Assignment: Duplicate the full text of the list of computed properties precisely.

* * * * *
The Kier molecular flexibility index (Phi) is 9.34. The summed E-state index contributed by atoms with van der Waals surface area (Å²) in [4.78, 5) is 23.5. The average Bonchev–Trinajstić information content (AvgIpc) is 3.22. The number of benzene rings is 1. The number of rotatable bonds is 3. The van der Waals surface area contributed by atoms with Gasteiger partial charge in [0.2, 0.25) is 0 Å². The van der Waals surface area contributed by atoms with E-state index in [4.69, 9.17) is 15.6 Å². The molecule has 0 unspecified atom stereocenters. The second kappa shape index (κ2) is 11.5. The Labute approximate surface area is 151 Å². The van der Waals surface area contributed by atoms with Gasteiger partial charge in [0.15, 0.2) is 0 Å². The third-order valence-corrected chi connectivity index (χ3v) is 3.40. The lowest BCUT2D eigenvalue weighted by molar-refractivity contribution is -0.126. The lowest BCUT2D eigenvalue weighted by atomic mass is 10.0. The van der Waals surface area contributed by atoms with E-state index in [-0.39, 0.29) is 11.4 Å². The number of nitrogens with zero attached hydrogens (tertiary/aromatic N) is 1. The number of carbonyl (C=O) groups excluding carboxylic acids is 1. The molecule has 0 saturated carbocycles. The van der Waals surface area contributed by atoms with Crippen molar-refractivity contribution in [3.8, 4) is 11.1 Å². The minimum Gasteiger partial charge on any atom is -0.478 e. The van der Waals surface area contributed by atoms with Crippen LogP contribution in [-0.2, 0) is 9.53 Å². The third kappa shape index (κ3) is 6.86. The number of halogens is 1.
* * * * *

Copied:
The Kier molecular flexibility index (Phi) is 9.34. The summed E-state index contributed by atoms with van der Waals surface area (Å²) in [4.78, 5) is 23.5. The average Bonchev–Trinajstić information content (AvgIpc) is 3.22. The number of benzene rings is 1. The number of rotatable bonds is 3. The van der Waals surface area contributed by atoms with Gasteiger partial charge in [0.2, 0.25) is 0 Å². The van der Waals surface area contributed by atoms with E-state index in [4.69, 9.17) is 15.6 Å². The molecule has 0 unspecified atom stereocenters. The second kappa shape index (κ2) is 11.5. The Labute approximate surface area is 151 Å². The van der Waals surface area contributed by atoms with Gasteiger partial charge in [0.15, 0.2) is 0 Å². The third-order valence-corrected chi connectivity index (χ3v) is 3.40. The lowest BCUT2D eigenvalue weighted by molar-refractivity contribution is -0.126. The lowest BCUT2D eigenvalue weighted by atomic mass is 10.0. The van der Waals surface area contributed by atoms with E-state index in [-0.39, 0.29) is 11.4 Å². The number of nitrogens with zero attached hydrogens (tertiary/aromatic N) is 1. The number of carbonyl (C=O) groups excluding carboxylic acids is 1. The molecule has 0 saturated carbocycles. The van der Waals surface area contributed by atoms with Crippen molar-refractivity contribution in [3.8, 4) is 11.1 Å². The minimum Gasteiger partial charge on any atom is -0.478 e. The van der Waals surface area contributed by atoms with Crippen LogP contribution in [-0.2, 0) is 9.53 Å². The third kappa shape index (κ3) is 6.86. The number of halogens is 1.